BCNM Around the Web March 2022

02 Mar, 2022

BCNM Around the Web March 2022

Check out the great work of our students, faculty, and alumni around the web this March!

Edgar Fabian Frias

Edgar led an online class on "Make Your Own Visionary Art" on Feb.19. The host, Tiffany J. Hopkins, began studying mediumship after moving into her great-great grandmother's cottage in Lily Dale, the world's largest community of Spiritualists. During the pandemic she developed a curriculum to share her process of mediumship for creativity and this series is an evolution to bring in a larger community of artists and mystics. This class was a very special exploration into the practice of visionary art., seeking different techniques of visionary art production. Edgar led them through their visionary process to create their own art.

In addition, tehy shared a conversation on the topic of "Develop Your Psychic Abilities With Art" to teach the audience how to use that space to really hone their gifts. This talk enlightened many people through his sharing of personal experience and viewpoints on physical eyes and mind eyes.

Check their online class here, and their talk on Youtube here!

Ra Malika Imhotep

Ra was the panel curator for an Illuminations Live Panel Discussion "The Performance of Labor/The Labor of Performance: A Convening" in Cal Performances. The panel brought together Black feminist artists and cultural workers to communally explore how the forms and methods of opera, surrealism, free jazz, poetry, and dance help communicate the concerns of radical Black feminism. To explore this topic, in conversation with other Black femme artists, they discussed: What happens when we gather to create out loud, to sound it out in good company? How might improvised creative dialogue disrupt preconceived notions about the relationships between Black femininity, labor, and performance? How do we practice and witness a “Black feminist politic in making”?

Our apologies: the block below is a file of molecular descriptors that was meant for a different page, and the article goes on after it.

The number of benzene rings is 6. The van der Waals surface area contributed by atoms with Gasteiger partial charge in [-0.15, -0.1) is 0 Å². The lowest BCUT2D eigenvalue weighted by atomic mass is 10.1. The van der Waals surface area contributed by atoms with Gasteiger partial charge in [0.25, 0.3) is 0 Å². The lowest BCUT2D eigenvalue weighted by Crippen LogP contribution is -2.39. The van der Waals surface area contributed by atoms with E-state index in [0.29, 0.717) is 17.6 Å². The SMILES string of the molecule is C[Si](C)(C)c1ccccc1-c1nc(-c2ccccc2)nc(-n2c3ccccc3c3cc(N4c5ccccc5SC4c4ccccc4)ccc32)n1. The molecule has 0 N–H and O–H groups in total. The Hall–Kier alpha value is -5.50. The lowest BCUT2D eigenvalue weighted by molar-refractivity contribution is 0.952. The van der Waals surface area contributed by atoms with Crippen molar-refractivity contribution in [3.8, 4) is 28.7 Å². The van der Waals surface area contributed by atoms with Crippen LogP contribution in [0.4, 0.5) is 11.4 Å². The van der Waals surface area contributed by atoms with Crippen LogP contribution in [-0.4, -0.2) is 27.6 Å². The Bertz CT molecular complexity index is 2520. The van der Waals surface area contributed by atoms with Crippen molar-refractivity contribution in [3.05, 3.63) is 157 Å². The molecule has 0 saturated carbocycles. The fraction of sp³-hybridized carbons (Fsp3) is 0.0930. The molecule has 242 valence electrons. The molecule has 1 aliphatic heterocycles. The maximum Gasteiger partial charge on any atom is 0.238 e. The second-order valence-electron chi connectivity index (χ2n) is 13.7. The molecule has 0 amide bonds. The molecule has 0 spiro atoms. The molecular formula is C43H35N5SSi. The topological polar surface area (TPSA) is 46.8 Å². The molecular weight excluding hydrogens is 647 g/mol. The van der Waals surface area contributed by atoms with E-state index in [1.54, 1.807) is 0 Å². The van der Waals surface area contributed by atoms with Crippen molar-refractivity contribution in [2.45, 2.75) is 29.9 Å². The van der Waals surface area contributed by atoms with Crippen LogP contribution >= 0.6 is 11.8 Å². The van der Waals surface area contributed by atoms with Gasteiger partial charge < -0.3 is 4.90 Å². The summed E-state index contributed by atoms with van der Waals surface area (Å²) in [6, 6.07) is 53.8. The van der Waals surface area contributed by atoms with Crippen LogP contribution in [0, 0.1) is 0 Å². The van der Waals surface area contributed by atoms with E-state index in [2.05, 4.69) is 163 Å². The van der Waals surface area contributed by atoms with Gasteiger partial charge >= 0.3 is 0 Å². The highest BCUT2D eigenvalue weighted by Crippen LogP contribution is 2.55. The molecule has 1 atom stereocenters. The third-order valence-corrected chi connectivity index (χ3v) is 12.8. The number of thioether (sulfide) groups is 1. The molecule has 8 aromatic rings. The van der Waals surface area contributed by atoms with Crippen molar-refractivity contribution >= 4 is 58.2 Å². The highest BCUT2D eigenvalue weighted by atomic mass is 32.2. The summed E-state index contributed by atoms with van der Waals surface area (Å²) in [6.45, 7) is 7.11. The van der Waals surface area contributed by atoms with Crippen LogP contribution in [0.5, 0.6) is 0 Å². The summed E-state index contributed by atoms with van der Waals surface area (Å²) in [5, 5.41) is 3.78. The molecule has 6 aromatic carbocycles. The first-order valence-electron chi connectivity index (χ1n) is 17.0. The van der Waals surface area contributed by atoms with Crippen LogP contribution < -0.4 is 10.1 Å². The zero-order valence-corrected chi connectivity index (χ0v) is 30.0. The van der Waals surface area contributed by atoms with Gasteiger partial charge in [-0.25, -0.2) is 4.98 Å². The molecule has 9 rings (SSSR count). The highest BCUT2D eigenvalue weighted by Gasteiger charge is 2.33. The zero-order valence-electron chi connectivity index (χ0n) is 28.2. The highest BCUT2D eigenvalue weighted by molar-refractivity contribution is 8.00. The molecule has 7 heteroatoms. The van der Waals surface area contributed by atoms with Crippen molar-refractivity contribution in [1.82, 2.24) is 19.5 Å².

To review the panel, please check the video here!

Ken Goldberg

Goldberg was involved in new algorithms that can now compose a 3D scene from 2D images—creating possibilities in video games, robotics, and autonomous driving. He describes it as “It is ultra-hot, there is a huge buzz.”The new approach involves using a neural network to capture and generate 3D imagery from a few 2D snapshots, a technique dubbed “neural rendering.” It arose from the merging of ideas circulating in computer graphics and AI, but interest exploded in April 2020 when researchers at UC Berkeley, UC San Diego, and Google showed that a neural network could capture a scene photorealistically in 3D simply by viewing several 2D images of it.

To learn about this new trick in 3D, please read it here.

Eric Paulos

Eric shared his viewpoints on "Plastic Dynamism: Delightful Decomposition, Destruction, Decay, Deformation, and Digestive Designs" in the STANFORD HUMAN-COMPUTER INTERACTION SEMINAR. This online seminar was held on 11 Feb.

To learn more about this series of seminars, please visit here.

Beth Piatote